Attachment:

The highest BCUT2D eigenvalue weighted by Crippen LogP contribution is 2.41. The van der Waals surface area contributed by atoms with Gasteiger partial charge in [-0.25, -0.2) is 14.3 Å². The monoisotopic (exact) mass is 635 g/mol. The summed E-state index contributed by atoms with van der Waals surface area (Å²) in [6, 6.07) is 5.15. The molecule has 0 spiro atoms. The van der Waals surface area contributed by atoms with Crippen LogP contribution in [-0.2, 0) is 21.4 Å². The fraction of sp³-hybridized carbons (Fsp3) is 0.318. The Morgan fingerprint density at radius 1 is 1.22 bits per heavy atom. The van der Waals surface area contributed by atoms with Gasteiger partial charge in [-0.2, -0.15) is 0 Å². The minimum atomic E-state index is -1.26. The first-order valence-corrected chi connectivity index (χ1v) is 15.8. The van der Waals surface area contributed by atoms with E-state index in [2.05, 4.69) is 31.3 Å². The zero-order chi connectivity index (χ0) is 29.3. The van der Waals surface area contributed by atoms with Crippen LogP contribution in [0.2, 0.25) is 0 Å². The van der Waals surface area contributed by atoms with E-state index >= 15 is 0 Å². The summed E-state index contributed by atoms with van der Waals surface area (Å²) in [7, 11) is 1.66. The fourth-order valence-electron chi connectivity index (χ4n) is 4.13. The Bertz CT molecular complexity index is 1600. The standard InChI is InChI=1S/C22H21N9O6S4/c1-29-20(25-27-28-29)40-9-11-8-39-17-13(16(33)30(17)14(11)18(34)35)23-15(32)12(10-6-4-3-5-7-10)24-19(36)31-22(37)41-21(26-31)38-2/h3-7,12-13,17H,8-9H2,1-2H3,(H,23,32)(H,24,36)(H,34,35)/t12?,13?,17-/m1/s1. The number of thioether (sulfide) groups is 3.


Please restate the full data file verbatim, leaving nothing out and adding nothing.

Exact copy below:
The highest BCUT2D eigenvalue weighted by Crippen LogP contribution is 2.41. The van der Waals surface area contributed by atoms with Gasteiger partial charge in [-0.25, -0.2) is 14.3 Å². The monoisotopic (exact) mass is 635 g/mol. The summed E-state index contributed by atoms with van der Waals surface area (Å²) in [6, 6.07) is 5.15. The molecule has 0 spiro atoms. The van der Waals surface area contributed by atoms with Crippen LogP contribution in [-0.2, 0) is 21.4 Å². The fraction of sp³-hybridized carbons (Fsp3) is 0.318. The Morgan fingerprint density at radius 1 is 1.22 bits per heavy atom. The van der Waals surface area contributed by atoms with Gasteiger partial charge in [-0.2, -0.15) is 0 Å². The minimum atomic E-state index is -1.26. The first-order valence-corrected chi connectivity index (χ1v) is 15.8. The van der Waals surface area contributed by atoms with E-state index in [2.05, 4.69) is 31.3 Å². The zero-order chi connectivity index (χ0) is 29.3. The van der Waals surface area contributed by atoms with Crippen LogP contribution in [0.2, 0.25) is 0 Å². The van der Waals surface area contributed by atoms with E-state index >= 15 is 0 Å². The summed E-state index contributed by atoms with van der Waals surface area (Å²) in [7, 11) is 1.66. The fourth-order valence-electron chi connectivity index (χ4n) is 4.13. The Bertz CT molecular complexity index is 1600. The standard InChI is InChI=1S/C22H21N9O6S4/c1-29-20(25-27-28-29)40-9-11-8-39-17-13(16(33)30(17)14(11)18(34)35)23-15(32)12(10-6-4-3-5-7-10)24-19(36)31-22(37)41-21(26-31)38-2/h3-7,12-13,17H,8-9H2,1-2H3,(H,23,32)(H,24,36)(H,34,35)/t12?,13?,17-/m1/s1. The number of thioether (sulfide) groups is 3.